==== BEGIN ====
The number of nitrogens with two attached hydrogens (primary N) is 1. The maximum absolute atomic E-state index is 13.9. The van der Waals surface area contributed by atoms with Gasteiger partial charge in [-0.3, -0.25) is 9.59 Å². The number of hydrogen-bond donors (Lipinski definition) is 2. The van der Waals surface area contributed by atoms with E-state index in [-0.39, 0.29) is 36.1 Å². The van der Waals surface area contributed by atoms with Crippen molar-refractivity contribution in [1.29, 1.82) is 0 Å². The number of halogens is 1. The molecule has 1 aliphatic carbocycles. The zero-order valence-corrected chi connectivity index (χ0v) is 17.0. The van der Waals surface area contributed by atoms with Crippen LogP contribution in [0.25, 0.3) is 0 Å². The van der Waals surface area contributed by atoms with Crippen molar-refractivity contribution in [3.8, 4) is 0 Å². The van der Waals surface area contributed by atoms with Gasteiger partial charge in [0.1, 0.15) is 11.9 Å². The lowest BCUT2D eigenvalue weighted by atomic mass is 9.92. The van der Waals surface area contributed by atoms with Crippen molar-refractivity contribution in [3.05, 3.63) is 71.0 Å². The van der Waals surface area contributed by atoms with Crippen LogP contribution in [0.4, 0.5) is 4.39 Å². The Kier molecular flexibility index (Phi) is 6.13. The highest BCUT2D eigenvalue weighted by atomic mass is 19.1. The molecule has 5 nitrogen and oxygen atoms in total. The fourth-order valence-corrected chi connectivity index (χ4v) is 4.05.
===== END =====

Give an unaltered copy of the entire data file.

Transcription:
The number of nitrogens with two attached hydrogens (primary N) is 1. The maximum absolute atomic E-state index is 13.9. The van der Waals surface area contributed by atoms with Gasteiger partial charge in [-0.3, -0.25) is 9.59 Å². The number of hydrogen-bond donors (Lipinski definition) is 2. The van der Waals surface area contributed by atoms with E-state index in [-0.39, 0.29) is 36.1 Å². The van der Waals surface area contributed by atoms with Crippen molar-refractivity contribution in [1.29, 1.82) is 0 Å². The number of halogens is 1. The molecule has 1 aliphatic carbocycles. The zero-order valence-corrected chi connectivity index (χ0v) is 17.0. The van der Waals surface area contributed by atoms with Crippen LogP contribution in [0.25, 0.3) is 0 Å². The van der Waals surface area contributed by atoms with Crippen molar-refractivity contribution in [3.8, 4) is 0 Å². The van der Waals surface area contributed by atoms with Gasteiger partial charge in [0.1, 0.15) is 11.9 Å². The lowest BCUT2D eigenvalue weighted by atomic mass is 9.92. The van der Waals surface area contributed by atoms with Crippen molar-refractivity contribution in [3.05, 3.63) is 71.0 Å². The van der Waals surface area contributed by atoms with Crippen LogP contribution in [0.4, 0.5) is 4.39 Å². The Kier molecular flexibility index (Phi) is 6.13. The highest BCUT2D eigenvalue weighted by atomic mass is 19.1. The molecule has 5 nitrogen and oxygen atoms in total. The fourth-order valence-corrected chi connectivity index (χ4v) is 4.05.